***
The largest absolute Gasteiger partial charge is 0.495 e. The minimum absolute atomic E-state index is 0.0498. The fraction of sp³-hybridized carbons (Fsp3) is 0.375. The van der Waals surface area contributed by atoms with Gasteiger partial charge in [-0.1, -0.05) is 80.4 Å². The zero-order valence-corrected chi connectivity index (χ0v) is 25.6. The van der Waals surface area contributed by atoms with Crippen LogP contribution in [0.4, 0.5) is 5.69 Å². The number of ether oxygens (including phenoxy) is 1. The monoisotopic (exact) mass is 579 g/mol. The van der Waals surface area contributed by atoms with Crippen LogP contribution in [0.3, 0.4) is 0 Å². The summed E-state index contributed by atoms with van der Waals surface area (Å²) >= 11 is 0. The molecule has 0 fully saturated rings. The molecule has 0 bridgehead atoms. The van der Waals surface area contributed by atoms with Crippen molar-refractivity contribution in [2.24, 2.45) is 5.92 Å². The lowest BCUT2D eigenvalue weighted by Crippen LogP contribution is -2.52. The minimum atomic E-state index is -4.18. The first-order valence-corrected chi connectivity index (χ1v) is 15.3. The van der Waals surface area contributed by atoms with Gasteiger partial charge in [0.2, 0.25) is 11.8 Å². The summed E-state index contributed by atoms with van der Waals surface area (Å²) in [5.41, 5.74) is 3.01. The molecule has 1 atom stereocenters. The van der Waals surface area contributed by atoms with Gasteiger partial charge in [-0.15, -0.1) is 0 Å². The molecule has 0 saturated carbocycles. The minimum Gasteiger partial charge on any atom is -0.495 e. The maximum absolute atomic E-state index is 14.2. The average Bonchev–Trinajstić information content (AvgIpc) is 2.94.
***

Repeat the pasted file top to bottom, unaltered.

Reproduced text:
The largest absolute Gasteiger partial charge is 0.495 e. The minimum absolute atomic E-state index is 0.0498. The fraction of sp³-hybridized carbons (Fsp3) is 0.375. The van der Waals surface area contributed by atoms with Gasteiger partial charge in [-0.1, -0.05) is 80.4 Å². The zero-order valence-corrected chi connectivity index (χ0v) is 25.6. The van der Waals surface area contributed by atoms with Crippen LogP contribution in [0.4, 0.5) is 5.69 Å². The number of ether oxygens (including phenoxy) is 1. The monoisotopic (exact) mass is 579 g/mol. The van der Waals surface area contributed by atoms with Crippen LogP contribution in [0.3, 0.4) is 0 Å². The summed E-state index contributed by atoms with van der Waals surface area (Å²) >= 11 is 0. The molecule has 0 fully saturated rings. The molecule has 0 bridgehead atoms. The van der Waals surface area contributed by atoms with Crippen molar-refractivity contribution in [2.24, 2.45) is 5.92 Å². The lowest BCUT2D eigenvalue weighted by Crippen LogP contribution is -2.52. The minimum atomic E-state index is -4.18. The first-order valence-corrected chi connectivity index (χ1v) is 15.3. The van der Waals surface area contributed by atoms with Gasteiger partial charge in [0.2, 0.25) is 11.8 Å². The summed E-state index contributed by atoms with van der Waals surface area (Å²) in [5.41, 5.74) is 3.01. The molecule has 1 atom stereocenters. The van der Waals surface area contributed by atoms with Gasteiger partial charge in [-0.15, -0.1) is 0 Å². The molecule has 0 saturated carbocycles. The minimum Gasteiger partial charge on any atom is -0.495 e. The maximum absolute atomic E-state index is 14.2. The average Bonchev–Trinajstić information content (AvgIpc) is 2.94.